BlackRock Inc.’s iShares unit is reducing the investment fees charged at six of its largest exchange-traded funds as the biggest ETF provider expands a fee-cutting war that’s benefiting cost-conscious investors.
The recent expense cuts by iShares, Vanguard, Charles Schwab, and other ETF sponsors present a further challenge for traditional mutual funds, which are attracting new cash from investors at a far slower rate than ETFs.
BlackRock on Monday also announced that it is launching four new iShares ETFs and revamping some of its existing lineup with a goal of making ETFs more appealing to long-term, buy-and-hold investors.
Beginning Wednesday, BlackRock’s two lowest-cost stock ETFs will charge expense ratios of 0.07 percent, or 70 cents a year for every $1,000 invested. The largest of those two ETFs, the nearly $32 billion iShares Core S&P 500, had previously charged 0.09 percent, while iShares Core S&P Total US Stock Market charged 0.20 percent. Those are the ongoing charges to cover fund operations, expressed as a percentage of assets.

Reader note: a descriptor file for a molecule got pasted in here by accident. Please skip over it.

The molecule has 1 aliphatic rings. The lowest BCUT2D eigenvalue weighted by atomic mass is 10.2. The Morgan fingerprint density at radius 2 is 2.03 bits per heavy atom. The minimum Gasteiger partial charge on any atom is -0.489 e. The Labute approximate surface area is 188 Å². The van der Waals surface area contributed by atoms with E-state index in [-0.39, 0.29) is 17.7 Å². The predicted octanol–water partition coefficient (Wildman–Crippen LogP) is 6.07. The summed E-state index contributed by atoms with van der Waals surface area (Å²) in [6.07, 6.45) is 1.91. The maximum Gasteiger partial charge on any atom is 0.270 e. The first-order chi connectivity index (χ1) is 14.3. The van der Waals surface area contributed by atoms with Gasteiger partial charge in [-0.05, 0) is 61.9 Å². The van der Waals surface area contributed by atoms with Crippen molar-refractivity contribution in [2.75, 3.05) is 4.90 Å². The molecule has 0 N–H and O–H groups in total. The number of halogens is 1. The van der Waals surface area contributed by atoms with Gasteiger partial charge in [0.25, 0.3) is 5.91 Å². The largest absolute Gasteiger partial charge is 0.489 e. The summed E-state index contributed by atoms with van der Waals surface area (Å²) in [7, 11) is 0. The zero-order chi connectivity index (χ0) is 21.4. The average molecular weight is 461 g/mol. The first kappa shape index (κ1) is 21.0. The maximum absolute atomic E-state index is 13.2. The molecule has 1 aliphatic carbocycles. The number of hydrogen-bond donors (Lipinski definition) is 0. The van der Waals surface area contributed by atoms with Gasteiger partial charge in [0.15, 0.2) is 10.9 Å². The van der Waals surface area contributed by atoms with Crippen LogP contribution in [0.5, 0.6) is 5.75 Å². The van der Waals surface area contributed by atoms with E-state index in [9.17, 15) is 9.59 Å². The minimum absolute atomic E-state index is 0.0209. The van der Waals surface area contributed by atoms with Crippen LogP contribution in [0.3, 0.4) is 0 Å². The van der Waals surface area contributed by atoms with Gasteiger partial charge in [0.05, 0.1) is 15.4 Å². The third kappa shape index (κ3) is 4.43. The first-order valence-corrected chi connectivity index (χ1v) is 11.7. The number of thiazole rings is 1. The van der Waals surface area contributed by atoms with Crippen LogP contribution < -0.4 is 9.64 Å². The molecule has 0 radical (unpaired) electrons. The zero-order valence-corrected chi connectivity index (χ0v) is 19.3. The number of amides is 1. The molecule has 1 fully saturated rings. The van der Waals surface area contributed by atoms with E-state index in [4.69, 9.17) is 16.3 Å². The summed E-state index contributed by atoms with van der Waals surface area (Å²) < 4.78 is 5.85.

New fee levels at the other four iShares ETFs that are cutting expenses range from 0.08 percent for an ETF investing in a diversified portfolio of bonds to 0.18 percent for an ETF investing in stocks listed in emerging markets countries.
The cuts follow a move last month by Charles Schwab Corp., a much smaller player in ETFs, to reduce expense ratios at its lowest-cost stock ETFs to 0.04 percent, lowest in the industry. Vanguard Group, best known for its index mutual funds, has cut expenses at 40 of its 64 ETFs over the past 12 months.
IShares was the market leader with a nearly 44 percent share of US ETF assets managed as of August, according to the research firm ETFGI. Combined, iShares, State Street, and Vanguard commanded 84 percent of the market, with Vanguard posting the fastest growth rate recently.
Index mutual funds have long been the first choice for anyone looking to invest on the cheap, but they’re now being undercut by the lowest-cost ETFs. Both seek to match rather than beat the market by investing in a basket of stocks or bonds. Fees are typically low because investors aren’t paying managers to pick investments.
A distinct feature is that ETFs can be traded throughout the day like stocks, unlike mutual funds that are priced only at the close of daily trading. Also, with ETFs, average investors pay the same expenses as institutional investors, unlike with mutual funds.